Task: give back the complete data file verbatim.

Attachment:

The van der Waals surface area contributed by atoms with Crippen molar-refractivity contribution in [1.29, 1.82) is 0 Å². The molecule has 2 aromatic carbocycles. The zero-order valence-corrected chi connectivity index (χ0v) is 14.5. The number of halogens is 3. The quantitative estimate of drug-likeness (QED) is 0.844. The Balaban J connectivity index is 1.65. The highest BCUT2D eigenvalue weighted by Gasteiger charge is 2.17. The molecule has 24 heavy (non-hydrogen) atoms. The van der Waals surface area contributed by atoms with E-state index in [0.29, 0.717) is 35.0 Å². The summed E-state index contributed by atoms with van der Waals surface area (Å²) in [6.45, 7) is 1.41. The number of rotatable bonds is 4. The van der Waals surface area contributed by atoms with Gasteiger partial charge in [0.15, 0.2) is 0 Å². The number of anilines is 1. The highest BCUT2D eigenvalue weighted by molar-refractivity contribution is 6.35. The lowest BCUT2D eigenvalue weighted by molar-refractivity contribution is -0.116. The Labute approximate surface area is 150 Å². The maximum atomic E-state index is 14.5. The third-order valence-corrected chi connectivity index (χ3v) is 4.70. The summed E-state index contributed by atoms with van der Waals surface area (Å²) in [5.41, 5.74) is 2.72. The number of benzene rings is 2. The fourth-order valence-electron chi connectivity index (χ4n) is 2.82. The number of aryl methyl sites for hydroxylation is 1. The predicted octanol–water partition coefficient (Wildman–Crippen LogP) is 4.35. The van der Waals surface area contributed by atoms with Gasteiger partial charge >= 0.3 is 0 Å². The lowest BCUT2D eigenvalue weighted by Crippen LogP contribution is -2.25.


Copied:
The van der Waals surface area contributed by atoms with Crippen molar-refractivity contribution in [1.29, 1.82) is 0 Å². The molecule has 2 aromatic carbocycles. The zero-order valence-corrected chi connectivity index (χ0v) is 14.5. The number of halogens is 3. The quantitative estimate of drug-likeness (QED) is 0.844. The Balaban J connectivity index is 1.65. The highest BCUT2D eigenvalue weighted by Gasteiger charge is 2.17. The molecule has 24 heavy (non-hydrogen) atoms. The van der Waals surface area contributed by atoms with E-state index in [0.29, 0.717) is 35.0 Å². The summed E-state index contributed by atoms with van der Waals surface area (Å²) in [6.45, 7) is 1.41. The number of rotatable bonds is 4. The van der Waals surface area contributed by atoms with Gasteiger partial charge in [0.15, 0.2) is 0 Å². The number of anilines is 1. The highest BCUT2D eigenvalue weighted by molar-refractivity contribution is 6.35. The lowest BCUT2D eigenvalue weighted by molar-refractivity contribution is -0.116. The Labute approximate surface area is 150 Å². The maximum atomic E-state index is 14.5. The third-order valence-corrected chi connectivity index (χ3v) is 4.70. The summed E-state index contributed by atoms with van der Waals surface area (Å²) in [5.41, 5.74) is 2.72. The number of benzene rings is 2. The fourth-order valence-electron chi connectivity index (χ4n) is 2.82. The number of aryl methyl sites for hydroxylation is 1. The predicted octanol–water partition coefficient (Wildman–Crippen LogP) is 4.35. The van der Waals surface area contributed by atoms with Gasteiger partial charge >= 0.3 is 0 Å². The lowest BCUT2D eigenvalue weighted by Crippen LogP contribution is -2.25.